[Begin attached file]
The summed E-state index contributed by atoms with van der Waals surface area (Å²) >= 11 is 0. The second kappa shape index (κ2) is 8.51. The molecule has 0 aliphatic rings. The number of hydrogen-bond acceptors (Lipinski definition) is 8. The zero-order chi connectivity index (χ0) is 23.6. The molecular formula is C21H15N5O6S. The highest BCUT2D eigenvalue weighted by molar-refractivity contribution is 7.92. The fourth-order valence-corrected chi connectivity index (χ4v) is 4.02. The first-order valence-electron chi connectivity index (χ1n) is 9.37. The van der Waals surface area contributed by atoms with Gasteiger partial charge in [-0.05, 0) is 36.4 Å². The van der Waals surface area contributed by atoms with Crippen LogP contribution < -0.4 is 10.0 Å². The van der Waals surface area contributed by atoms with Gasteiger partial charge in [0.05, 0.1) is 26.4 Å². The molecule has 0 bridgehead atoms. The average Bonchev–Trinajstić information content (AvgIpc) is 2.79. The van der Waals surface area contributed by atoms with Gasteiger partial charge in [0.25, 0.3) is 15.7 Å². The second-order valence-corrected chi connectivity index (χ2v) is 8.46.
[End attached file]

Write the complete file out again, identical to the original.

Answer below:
The summed E-state index contributed by atoms with van der Waals surface area (Å²) >= 11 is 0. The second kappa shape index (κ2) is 8.51. The molecule has 0 aliphatic rings. The number of hydrogen-bond acceptors (Lipinski definition) is 8. The zero-order chi connectivity index (χ0) is 23.6. The molecular formula is C21H15N5O6S. The highest BCUT2D eigenvalue weighted by molar-refractivity contribution is 7.92. The fourth-order valence-corrected chi connectivity index (χ4v) is 4.02. The first-order valence-electron chi connectivity index (χ1n) is 9.37. The van der Waals surface area contributed by atoms with Gasteiger partial charge in [-0.05, 0) is 36.4 Å². The van der Waals surface area contributed by atoms with Crippen LogP contribution < -0.4 is 10.0 Å². The van der Waals surface area contributed by atoms with Gasteiger partial charge in [0.05, 0.1) is 26.4 Å². The molecule has 0 bridgehead atoms. The average Bonchev–Trinajstić information content (AvgIpc) is 2.79. The van der Waals surface area contributed by atoms with Gasteiger partial charge in [0.25, 0.3) is 15.7 Å². The second-order valence-corrected chi connectivity index (χ2v) is 8.46.